Tech Startup of the Week: Kahnoodle, An App to Keep Love Alive

Zuhairah Scott Washington employs gamification to teach couples how to make each other happy


Zuhairah Scott Washington founded Kahnoodle, an iPhone/iPod app to help couples have fun while working on their relationship (Image: Source)

Does technology kill relationships? Not so, says Zuhairah Scott Washington, 35, a Harvard-educated lawyer, who founded Kahnoodle in 2011 to help build sustainable relationships. The iPhone/iPod app uses gamification to intrinsically motivate lovers to speak each other’s “love languages.”

“I’m really passionate about Kahnoodle because 1) I really want my marriage to work, and 2) I didn’t come from a household that had a mom and a dad and a traditional nuclear family.  It’s important for me to create something to help build and sustain those types of relationships especially as it relates to black people,” explained Scott Washington who met her husband, when they both worked as associates at San Francisco-based MacFarlane Partners (#2 on the BE 100s Private equity list with $4,400 million in capital under management).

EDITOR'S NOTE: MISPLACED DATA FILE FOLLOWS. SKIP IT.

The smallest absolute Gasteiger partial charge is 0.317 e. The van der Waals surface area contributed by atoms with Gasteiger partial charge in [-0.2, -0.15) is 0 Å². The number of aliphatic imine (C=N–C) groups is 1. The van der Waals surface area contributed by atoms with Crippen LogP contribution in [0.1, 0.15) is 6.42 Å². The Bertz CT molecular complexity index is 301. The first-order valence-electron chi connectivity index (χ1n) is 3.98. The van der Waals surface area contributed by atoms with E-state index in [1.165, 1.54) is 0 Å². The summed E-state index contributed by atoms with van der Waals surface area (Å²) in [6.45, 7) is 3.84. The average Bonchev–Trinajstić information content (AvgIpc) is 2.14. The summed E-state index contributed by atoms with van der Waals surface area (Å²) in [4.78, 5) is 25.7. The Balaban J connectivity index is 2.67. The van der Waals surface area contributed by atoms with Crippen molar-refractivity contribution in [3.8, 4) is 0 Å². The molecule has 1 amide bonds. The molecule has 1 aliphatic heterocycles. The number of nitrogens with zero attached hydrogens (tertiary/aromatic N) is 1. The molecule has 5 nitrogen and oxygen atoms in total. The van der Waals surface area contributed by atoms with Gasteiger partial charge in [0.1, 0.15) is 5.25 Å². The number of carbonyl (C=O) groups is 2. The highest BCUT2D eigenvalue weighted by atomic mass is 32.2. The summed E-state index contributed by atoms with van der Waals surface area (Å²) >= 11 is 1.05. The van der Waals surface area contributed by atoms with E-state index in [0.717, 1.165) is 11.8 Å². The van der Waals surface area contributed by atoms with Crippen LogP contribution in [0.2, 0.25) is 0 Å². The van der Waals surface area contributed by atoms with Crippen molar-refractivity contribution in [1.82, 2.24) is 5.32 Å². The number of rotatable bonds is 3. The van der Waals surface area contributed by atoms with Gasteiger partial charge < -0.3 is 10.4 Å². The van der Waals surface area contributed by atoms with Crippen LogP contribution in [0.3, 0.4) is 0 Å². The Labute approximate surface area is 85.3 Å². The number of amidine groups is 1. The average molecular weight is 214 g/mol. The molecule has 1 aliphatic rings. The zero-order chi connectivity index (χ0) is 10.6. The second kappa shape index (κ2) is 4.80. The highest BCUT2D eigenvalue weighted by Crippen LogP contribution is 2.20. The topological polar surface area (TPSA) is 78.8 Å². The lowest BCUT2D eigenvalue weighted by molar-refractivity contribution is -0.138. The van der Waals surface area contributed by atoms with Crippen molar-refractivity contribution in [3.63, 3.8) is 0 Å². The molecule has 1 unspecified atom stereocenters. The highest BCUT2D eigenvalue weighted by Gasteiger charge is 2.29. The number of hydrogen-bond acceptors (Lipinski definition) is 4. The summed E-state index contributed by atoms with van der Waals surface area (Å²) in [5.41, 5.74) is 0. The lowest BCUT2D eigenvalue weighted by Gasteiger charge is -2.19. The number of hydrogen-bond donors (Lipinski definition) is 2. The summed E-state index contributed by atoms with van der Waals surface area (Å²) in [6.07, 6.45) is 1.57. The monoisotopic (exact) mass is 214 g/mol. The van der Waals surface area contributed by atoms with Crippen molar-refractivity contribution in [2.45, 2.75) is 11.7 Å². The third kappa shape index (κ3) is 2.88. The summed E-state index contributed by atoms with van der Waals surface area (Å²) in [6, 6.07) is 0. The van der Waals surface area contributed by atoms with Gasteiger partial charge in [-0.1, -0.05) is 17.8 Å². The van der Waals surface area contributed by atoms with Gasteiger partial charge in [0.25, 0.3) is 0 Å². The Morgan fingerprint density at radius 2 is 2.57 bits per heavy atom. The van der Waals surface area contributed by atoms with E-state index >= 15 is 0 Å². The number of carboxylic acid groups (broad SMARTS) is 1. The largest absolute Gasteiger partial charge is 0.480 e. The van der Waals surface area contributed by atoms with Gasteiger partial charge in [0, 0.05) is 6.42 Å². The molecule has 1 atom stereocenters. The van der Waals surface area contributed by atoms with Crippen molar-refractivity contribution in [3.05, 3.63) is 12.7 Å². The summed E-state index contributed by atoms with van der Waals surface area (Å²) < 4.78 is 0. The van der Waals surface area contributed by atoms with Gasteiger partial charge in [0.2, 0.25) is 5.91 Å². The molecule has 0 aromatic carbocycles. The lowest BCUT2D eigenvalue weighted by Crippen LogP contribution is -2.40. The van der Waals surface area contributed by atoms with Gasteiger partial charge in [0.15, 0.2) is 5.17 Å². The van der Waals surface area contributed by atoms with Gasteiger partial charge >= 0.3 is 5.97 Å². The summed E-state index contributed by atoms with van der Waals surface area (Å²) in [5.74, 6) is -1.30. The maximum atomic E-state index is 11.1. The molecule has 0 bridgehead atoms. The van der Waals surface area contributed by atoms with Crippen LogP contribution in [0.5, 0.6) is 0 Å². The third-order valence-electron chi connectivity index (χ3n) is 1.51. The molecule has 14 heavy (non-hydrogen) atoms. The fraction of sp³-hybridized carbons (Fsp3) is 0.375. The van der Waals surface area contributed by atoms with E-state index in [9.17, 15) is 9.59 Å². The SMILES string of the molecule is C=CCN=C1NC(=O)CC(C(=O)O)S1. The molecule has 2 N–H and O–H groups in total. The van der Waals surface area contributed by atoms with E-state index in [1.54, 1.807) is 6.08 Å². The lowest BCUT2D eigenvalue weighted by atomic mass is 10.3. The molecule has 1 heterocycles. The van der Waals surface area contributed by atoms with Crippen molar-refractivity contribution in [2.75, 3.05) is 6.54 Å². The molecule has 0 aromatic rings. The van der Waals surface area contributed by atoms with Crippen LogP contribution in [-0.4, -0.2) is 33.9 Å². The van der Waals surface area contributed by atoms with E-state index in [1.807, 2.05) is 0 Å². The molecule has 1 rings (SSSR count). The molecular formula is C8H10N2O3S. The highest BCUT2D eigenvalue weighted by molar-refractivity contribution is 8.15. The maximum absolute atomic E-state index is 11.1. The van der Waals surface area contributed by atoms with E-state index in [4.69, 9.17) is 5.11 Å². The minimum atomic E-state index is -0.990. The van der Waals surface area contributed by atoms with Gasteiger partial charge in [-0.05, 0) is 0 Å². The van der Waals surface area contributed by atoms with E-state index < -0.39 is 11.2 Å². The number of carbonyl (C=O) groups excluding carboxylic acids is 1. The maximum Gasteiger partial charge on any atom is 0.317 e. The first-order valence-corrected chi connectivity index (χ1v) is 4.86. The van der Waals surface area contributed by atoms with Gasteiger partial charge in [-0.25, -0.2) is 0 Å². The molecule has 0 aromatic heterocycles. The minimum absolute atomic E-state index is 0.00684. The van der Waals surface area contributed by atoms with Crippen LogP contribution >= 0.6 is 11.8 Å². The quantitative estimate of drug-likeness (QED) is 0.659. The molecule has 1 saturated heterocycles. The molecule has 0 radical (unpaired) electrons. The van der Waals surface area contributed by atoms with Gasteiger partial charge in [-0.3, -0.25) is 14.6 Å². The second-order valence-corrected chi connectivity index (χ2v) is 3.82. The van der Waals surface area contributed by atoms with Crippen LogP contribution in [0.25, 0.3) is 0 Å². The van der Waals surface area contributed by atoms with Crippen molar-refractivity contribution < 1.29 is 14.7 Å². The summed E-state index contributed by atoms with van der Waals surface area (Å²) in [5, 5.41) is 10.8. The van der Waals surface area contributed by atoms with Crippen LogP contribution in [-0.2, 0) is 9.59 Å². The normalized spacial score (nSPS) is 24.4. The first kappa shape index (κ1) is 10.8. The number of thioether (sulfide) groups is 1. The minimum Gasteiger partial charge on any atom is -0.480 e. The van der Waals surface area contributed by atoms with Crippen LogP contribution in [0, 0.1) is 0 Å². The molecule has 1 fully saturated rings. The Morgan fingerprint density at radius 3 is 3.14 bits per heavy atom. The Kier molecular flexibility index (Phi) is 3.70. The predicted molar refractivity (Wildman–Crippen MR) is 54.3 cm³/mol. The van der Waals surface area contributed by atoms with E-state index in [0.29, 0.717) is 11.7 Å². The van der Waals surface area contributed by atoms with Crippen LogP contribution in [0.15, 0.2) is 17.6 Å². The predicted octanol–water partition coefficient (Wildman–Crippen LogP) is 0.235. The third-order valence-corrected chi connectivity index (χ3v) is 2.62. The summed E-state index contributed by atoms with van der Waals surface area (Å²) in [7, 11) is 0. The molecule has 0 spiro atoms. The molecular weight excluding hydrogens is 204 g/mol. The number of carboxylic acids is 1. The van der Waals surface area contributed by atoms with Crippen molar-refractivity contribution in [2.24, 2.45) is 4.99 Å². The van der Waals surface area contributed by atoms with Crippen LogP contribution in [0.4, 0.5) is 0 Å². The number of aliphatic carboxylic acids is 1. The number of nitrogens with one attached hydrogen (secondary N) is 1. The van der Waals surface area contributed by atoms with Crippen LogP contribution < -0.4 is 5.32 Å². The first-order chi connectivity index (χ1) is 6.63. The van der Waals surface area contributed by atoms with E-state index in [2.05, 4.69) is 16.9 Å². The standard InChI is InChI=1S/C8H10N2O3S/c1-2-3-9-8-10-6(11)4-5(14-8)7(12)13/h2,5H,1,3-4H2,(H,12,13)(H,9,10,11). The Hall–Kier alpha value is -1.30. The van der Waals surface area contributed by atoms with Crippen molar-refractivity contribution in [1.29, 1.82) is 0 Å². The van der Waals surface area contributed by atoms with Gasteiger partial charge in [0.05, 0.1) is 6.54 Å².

The app has received numerous accolades from national media outlets that have applauded Kahnoodle as one of the most innovative companies of 2012 and one of the most profitable apps in the love and romance category. Her affiliate revenue business model has won pitch competitions with Distilled Intelligence, a startup competition in D.C.; Focus 100, a symposium and pitch competition for startups owned by black women; and she’s received an investment from Fortify VC, a D.C.-based pre-seed equity investment firm. Her reward for winning #FOCUS100: This summer she will be one of the finalists to compete in the country’s most popular accelerator, Tech Stars New York City.

Washington was inspired to create the app after reading “The 5 Love Languages,” a book by Gary Chapman that describes the different ways in which people want to give and receive love. The app is a fun way for couples to work together to keep their love tanks full, says Scott Washington, who describes it as a visualization of how much love you feel you’ve received from your partner.

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